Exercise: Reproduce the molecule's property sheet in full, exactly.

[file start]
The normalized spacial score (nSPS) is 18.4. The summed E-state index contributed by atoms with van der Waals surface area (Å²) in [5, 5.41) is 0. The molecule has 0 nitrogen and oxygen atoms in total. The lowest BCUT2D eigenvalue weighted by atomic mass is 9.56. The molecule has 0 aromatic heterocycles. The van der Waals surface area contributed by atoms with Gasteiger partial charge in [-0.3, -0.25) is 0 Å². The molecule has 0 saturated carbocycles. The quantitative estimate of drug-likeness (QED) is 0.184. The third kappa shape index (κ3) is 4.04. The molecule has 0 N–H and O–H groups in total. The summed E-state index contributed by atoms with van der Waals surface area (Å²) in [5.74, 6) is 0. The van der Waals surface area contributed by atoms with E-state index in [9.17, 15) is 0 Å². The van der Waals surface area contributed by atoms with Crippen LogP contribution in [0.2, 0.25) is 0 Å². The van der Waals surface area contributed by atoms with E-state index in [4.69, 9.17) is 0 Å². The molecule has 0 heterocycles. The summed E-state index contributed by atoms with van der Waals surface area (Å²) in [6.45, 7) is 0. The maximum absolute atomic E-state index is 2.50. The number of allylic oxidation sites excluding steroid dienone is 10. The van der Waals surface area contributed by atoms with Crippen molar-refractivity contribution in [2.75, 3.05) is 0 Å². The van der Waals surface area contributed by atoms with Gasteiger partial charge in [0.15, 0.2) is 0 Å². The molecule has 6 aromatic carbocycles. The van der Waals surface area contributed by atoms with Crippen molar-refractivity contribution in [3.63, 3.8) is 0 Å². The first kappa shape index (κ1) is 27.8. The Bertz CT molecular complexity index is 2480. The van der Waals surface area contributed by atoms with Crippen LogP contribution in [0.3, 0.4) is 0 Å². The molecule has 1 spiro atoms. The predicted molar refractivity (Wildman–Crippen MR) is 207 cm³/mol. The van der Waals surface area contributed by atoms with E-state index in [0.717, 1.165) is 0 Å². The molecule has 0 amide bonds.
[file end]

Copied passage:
The normalized spacial score (nSPS) is 18.4. The summed E-state index contributed by atoms with van der Waals surface area (Å²) in [5, 5.41) is 0. The molecule has 0 nitrogen and oxygen atoms in total. The lowest BCUT2D eigenvalue weighted by atomic mass is 9.56. The molecule has 0 aromatic heterocycles. The van der Waals surface area contributed by atoms with Gasteiger partial charge in [-0.3, -0.25) is 0 Å². The molecule has 0 saturated carbocycles. The quantitative estimate of drug-likeness (QED) is 0.184. The third kappa shape index (κ3) is 4.04. The molecule has 0 N–H and O–H groups in total. The summed E-state index contributed by atoms with van der Waals surface area (Å²) in [5.74, 6) is 0. The van der Waals surface area contributed by atoms with E-state index in [9.17, 15) is 0 Å². The van der Waals surface area contributed by atoms with Crippen LogP contribution in [0.2, 0.25) is 0 Å². The van der Waals surface area contributed by atoms with E-state index in [4.69, 9.17) is 0 Å². The molecule has 0 heterocycles. The summed E-state index contributed by atoms with van der Waals surface area (Å²) in [6.45, 7) is 0. The maximum absolute atomic E-state index is 2.50. The number of allylic oxidation sites excluding steroid dienone is 10. The van der Waals surface area contributed by atoms with Crippen molar-refractivity contribution in [2.75, 3.05) is 0 Å². The van der Waals surface area contributed by atoms with Gasteiger partial charge in [0.15, 0.2) is 0 Å². The molecule has 6 aromatic carbocycles. The van der Waals surface area contributed by atoms with Crippen molar-refractivity contribution in [3.63, 3.8) is 0 Å². The first kappa shape index (κ1) is 27.8. The Bertz CT molecular complexity index is 2480. The van der Waals surface area contributed by atoms with Crippen LogP contribution in [0.3, 0.4) is 0 Å². The molecule has 1 spiro atoms. The predicted molar refractivity (Wildman–Crippen MR) is 207 cm³/mol. The van der Waals surface area contributed by atoms with E-state index in [0.717, 1.165) is 0 Å². The molecule has 0 amide bonds.